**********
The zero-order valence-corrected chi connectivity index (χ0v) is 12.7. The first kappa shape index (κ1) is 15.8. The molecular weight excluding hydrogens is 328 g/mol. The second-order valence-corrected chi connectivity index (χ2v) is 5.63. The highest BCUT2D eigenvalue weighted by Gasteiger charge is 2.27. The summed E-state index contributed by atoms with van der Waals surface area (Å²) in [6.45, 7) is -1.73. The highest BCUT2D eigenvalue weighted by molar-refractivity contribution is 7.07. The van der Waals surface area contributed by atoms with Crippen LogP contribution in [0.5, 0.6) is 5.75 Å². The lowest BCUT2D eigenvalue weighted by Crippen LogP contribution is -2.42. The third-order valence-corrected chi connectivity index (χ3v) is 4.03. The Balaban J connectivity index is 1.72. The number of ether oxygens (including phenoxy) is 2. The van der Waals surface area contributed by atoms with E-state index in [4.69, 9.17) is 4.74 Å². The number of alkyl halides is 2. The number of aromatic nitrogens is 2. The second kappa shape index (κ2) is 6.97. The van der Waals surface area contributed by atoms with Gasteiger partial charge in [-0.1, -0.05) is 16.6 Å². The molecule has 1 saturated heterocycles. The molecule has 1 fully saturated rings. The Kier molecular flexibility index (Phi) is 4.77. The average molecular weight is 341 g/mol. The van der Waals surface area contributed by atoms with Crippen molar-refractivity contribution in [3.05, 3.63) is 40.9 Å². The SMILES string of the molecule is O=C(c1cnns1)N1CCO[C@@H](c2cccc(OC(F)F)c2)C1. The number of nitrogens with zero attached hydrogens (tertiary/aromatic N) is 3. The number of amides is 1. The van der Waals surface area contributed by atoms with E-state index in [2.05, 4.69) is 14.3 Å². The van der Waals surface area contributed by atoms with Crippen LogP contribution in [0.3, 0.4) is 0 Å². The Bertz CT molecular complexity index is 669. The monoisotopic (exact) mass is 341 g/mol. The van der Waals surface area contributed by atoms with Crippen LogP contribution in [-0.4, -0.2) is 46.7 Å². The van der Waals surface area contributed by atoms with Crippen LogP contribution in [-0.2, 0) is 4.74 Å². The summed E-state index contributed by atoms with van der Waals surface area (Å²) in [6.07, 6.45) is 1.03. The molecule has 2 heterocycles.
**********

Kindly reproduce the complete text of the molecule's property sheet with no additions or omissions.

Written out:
The zero-order valence-corrected chi connectivity index (χ0v) is 12.7. The first kappa shape index (κ1) is 15.8. The molecular weight excluding hydrogens is 328 g/mol. The second-order valence-corrected chi connectivity index (χ2v) is 5.63. The highest BCUT2D eigenvalue weighted by Gasteiger charge is 2.27. The summed E-state index contributed by atoms with van der Waals surface area (Å²) in [6.45, 7) is -1.73. The highest BCUT2D eigenvalue weighted by molar-refractivity contribution is 7.07. The van der Waals surface area contributed by atoms with Crippen LogP contribution in [0.5, 0.6) is 5.75 Å². The lowest BCUT2D eigenvalue weighted by Crippen LogP contribution is -2.42. The third-order valence-corrected chi connectivity index (χ3v) is 4.03. The Balaban J connectivity index is 1.72. The number of ether oxygens (including phenoxy) is 2. The van der Waals surface area contributed by atoms with E-state index in [4.69, 9.17) is 4.74 Å². The number of alkyl halides is 2. The number of aromatic nitrogens is 2. The second kappa shape index (κ2) is 6.97. The van der Waals surface area contributed by atoms with Gasteiger partial charge in [-0.1, -0.05) is 16.6 Å². The molecule has 1 saturated heterocycles. The molecule has 1 fully saturated rings. The Kier molecular flexibility index (Phi) is 4.77. The average molecular weight is 341 g/mol. The van der Waals surface area contributed by atoms with Crippen molar-refractivity contribution in [3.05, 3.63) is 40.9 Å². The SMILES string of the molecule is O=C(c1cnns1)N1CCO[C@@H](c2cccc(OC(F)F)c2)C1. The number of nitrogens with zero attached hydrogens (tertiary/aromatic N) is 3. The number of amides is 1. The van der Waals surface area contributed by atoms with E-state index in [2.05, 4.69) is 14.3 Å². The van der Waals surface area contributed by atoms with Crippen LogP contribution in [0.3, 0.4) is 0 Å². The Bertz CT molecular complexity index is 669. The monoisotopic (exact) mass is 341 g/mol. The van der Waals surface area contributed by atoms with Crippen LogP contribution in [-0.4, -0.2) is 46.7 Å². The van der Waals surface area contributed by atoms with Crippen LogP contribution in [-0.2, 0) is 4.74 Å². The summed E-state index contributed by atoms with van der Waals surface area (Å²) in [6.07, 6.45) is 1.03. The molecule has 2 heterocycles.